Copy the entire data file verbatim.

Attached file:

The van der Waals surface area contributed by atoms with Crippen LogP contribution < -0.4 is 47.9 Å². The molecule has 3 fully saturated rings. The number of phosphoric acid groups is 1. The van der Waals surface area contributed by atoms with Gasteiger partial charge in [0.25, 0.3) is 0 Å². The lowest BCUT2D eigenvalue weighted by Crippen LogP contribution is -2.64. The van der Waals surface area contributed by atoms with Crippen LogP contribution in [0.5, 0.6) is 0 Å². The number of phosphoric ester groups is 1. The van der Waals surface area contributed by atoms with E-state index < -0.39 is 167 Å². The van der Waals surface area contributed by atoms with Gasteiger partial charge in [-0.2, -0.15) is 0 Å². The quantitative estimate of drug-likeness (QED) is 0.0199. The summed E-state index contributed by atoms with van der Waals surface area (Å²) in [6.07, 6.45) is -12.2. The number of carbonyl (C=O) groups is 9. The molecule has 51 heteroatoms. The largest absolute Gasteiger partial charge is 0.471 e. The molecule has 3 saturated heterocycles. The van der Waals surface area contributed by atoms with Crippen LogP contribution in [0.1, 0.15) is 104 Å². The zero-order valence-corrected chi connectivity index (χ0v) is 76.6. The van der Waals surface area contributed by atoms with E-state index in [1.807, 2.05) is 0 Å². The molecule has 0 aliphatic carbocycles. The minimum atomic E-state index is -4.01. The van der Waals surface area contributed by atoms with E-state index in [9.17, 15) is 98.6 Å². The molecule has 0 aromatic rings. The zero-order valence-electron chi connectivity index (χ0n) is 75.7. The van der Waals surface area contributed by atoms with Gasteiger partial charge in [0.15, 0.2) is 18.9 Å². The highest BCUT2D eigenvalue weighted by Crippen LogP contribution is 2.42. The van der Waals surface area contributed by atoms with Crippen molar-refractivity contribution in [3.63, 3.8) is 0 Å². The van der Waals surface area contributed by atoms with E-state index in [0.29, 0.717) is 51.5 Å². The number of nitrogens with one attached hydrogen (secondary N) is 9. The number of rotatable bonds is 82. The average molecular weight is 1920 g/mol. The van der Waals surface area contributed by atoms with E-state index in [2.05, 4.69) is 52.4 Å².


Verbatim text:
The van der Waals surface area contributed by atoms with Crippen LogP contribution < -0.4 is 47.9 Å². The molecule has 3 fully saturated rings. The number of phosphoric acid groups is 1. The van der Waals surface area contributed by atoms with Gasteiger partial charge in [0.25, 0.3) is 0 Å². The lowest BCUT2D eigenvalue weighted by Crippen LogP contribution is -2.64. The van der Waals surface area contributed by atoms with Crippen LogP contribution in [0.5, 0.6) is 0 Å². The number of phosphoric ester groups is 1. The van der Waals surface area contributed by atoms with E-state index < -0.39 is 167 Å². The van der Waals surface area contributed by atoms with Gasteiger partial charge in [-0.2, -0.15) is 0 Å². The quantitative estimate of drug-likeness (QED) is 0.0199. The summed E-state index contributed by atoms with van der Waals surface area (Å²) in [6.07, 6.45) is -12.2. The number of carbonyl (C=O) groups is 9. The molecule has 51 heteroatoms. The largest absolute Gasteiger partial charge is 0.471 e. The molecule has 3 saturated heterocycles. The van der Waals surface area contributed by atoms with Crippen LogP contribution in [0.1, 0.15) is 104 Å². The zero-order valence-corrected chi connectivity index (χ0v) is 76.6. The van der Waals surface area contributed by atoms with E-state index in [1.807, 2.05) is 0 Å². The molecule has 0 aliphatic carbocycles. The minimum atomic E-state index is -4.01. The van der Waals surface area contributed by atoms with E-state index in [9.17, 15) is 98.6 Å². The molecule has 0 aromatic rings. The zero-order valence-electron chi connectivity index (χ0n) is 75.7. The van der Waals surface area contributed by atoms with Gasteiger partial charge in [0.15, 0.2) is 18.9 Å². The highest BCUT2D eigenvalue weighted by Crippen LogP contribution is 2.42. The van der Waals surface area contributed by atoms with Crippen molar-refractivity contribution in [3.63, 3.8) is 0 Å². The van der Waals surface area contributed by atoms with E-state index in [0.29, 0.717) is 51.5 Å². The number of nitrogens with one attached hydrogen (secondary N) is 9. The number of rotatable bonds is 82. The average molecular weight is 1920 g/mol. The van der Waals surface area contributed by atoms with E-state index in [2.05, 4.69) is 52.4 Å².